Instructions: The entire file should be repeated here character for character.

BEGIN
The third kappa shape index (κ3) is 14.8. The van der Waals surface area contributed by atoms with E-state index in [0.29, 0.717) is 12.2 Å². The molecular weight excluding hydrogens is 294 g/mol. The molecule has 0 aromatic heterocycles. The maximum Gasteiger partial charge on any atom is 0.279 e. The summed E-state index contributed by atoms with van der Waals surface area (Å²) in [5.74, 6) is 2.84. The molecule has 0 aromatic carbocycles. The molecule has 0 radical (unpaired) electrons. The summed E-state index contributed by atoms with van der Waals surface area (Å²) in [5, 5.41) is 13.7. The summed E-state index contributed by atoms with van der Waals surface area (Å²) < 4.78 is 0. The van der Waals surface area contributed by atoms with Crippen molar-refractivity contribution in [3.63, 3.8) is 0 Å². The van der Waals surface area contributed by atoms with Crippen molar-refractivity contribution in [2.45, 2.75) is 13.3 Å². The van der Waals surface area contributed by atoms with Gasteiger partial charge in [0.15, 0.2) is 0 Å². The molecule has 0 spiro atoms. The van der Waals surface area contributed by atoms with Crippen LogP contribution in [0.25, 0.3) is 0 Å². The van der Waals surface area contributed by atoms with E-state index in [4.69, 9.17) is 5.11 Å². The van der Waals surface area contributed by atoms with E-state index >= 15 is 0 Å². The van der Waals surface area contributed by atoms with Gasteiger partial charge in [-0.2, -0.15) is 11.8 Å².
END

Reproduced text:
The third kappa shape index (κ3) is 14.8. The van der Waals surface area contributed by atoms with E-state index in [0.29, 0.717) is 12.2 Å². The molecular weight excluding hydrogens is 294 g/mol. The molecule has 0 aromatic heterocycles. The maximum Gasteiger partial charge on any atom is 0.279 e. The summed E-state index contributed by atoms with van der Waals surface area (Å²) in [5.74, 6) is 2.84. The molecule has 0 aromatic carbocycles. The molecule has 0 radical (unpaired) electrons. The summed E-state index contributed by atoms with van der Waals surface area (Å²) in [5, 5.41) is 13.7. The summed E-state index contributed by atoms with van der Waals surface area (Å²) < 4.78 is 0. The van der Waals surface area contributed by atoms with Crippen molar-refractivity contribution in [3.63, 3.8) is 0 Å². The van der Waals surface area contributed by atoms with Crippen molar-refractivity contribution in [2.45, 2.75) is 13.3 Å². The van der Waals surface area contributed by atoms with Gasteiger partial charge in [0.15, 0.2) is 0 Å². The molecule has 0 spiro atoms. The van der Waals surface area contributed by atoms with Crippen LogP contribution in [0.25, 0.3) is 0 Å². The van der Waals surface area contributed by atoms with E-state index in [4.69, 9.17) is 5.11 Å². The van der Waals surface area contributed by atoms with E-state index >= 15 is 0 Å². The van der Waals surface area contributed by atoms with Gasteiger partial charge in [-0.2, -0.15) is 11.8 Å².